Def Jam Recordings to premiere new docu-series focusing on hip-hop photography

UMe/Def Jam premieres the new three-episode docu-series Through The Lens

In conjunction with the ongoing 35th anniversary year celebration of Def Jam Recordings, and the 30th anniversary of Public Enemy’s worldwide breakthrough album Fear Of A Black Planet, UMe/Def Jam premieres the new three-episode docu-series Through The Lens today.

Produced by Def Jam and UMe, Through The Lens can be streamed here via Def Jam’s YouTube channel.

An ode to the impact of the iconic photography that became synonymous with Def Jam and its biggest stars, Through The Lens will focus on the three distinct eras that span the label’s 35-year history to date, following three post-modern titans of photo­graphy: Janette Beckman, Ricky Powell, and Jonathan Mannion.

Episode one of Through The Lens premieres today, focusing on British-born photographer Janette Beckman, who was one of the first photographers to shoot LL Cool J, T La Rock and Slick Rick, whose images are featured in the series.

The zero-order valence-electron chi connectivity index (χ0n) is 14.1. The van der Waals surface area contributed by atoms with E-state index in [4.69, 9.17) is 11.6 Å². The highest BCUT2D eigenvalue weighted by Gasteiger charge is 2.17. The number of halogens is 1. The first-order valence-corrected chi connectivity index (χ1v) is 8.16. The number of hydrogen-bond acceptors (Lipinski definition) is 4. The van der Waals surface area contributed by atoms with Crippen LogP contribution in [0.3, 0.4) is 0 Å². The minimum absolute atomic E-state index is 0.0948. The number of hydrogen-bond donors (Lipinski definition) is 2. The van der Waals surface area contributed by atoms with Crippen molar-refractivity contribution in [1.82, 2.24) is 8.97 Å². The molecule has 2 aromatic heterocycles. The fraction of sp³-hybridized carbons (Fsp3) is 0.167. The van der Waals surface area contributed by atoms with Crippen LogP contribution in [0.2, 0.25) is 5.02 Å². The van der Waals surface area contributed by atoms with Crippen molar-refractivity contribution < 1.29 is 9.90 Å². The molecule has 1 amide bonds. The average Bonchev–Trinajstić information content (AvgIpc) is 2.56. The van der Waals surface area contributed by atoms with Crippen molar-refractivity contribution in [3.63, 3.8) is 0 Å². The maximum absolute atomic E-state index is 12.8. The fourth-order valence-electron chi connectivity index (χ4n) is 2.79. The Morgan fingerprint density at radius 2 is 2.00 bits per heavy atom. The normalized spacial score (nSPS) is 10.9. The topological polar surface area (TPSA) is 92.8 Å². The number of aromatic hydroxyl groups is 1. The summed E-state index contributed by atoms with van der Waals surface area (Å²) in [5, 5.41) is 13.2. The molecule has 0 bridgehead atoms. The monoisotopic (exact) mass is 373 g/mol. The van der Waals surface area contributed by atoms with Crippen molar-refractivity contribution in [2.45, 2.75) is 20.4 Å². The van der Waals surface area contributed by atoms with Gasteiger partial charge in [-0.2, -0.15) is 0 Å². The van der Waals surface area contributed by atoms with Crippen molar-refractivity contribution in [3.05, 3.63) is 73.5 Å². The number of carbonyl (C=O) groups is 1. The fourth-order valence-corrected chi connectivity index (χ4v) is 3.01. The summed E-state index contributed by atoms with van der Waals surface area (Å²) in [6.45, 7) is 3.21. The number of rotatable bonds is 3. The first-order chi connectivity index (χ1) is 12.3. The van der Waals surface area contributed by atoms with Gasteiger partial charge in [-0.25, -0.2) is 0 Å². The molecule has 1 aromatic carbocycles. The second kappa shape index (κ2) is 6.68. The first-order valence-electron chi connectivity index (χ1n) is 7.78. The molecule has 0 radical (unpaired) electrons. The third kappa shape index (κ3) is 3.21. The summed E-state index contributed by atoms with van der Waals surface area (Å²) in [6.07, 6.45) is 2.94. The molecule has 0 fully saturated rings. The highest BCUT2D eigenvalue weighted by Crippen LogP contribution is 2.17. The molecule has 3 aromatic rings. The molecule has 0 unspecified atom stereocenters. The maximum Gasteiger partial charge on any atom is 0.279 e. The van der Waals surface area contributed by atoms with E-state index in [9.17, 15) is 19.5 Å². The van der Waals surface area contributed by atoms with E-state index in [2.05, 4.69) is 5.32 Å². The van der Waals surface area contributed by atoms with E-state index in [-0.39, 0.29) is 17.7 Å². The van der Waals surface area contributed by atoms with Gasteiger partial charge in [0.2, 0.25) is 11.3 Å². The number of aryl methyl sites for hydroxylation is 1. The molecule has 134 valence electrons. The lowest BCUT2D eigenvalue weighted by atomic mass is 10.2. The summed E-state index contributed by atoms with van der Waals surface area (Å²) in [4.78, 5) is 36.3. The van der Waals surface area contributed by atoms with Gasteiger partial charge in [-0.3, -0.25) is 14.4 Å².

Episode two premieres on June 26th and features photographer Ricky Powell with in-depth interviews and images, with most of the latter unreleased including a photo of Chuck D at a mutual friend’s wedding in the Dominican Republic in 1989 on the precipice of Public Enemy releasing the album Fear Of The Black Planet.

Episode three premieres on July 10th and focuses on the photos of photographer and film director Jonathan Mannion, who has shot more than 300 album covers and worked with hip-hop and R&B performers including Jay Z and Young Jeezy.

Through The Lens also features interviews with original first-generation Def Jam artist LL Cool J; music journalist, hip-hop archivist, essayist and original first-generation Def Jam publicity director Bill Adler; and long-time Def Jam visual artist, graphic designer and style guru Cey Adams. Adler and Adams collaborated on the 300-page coffee-table book, Def Jam Recordings: The First 25 Years of the Last Great Record Label (Rizzoli, 2010), which also happens to be packed with the photography of Powell, Beckman, and Mannion (among many others).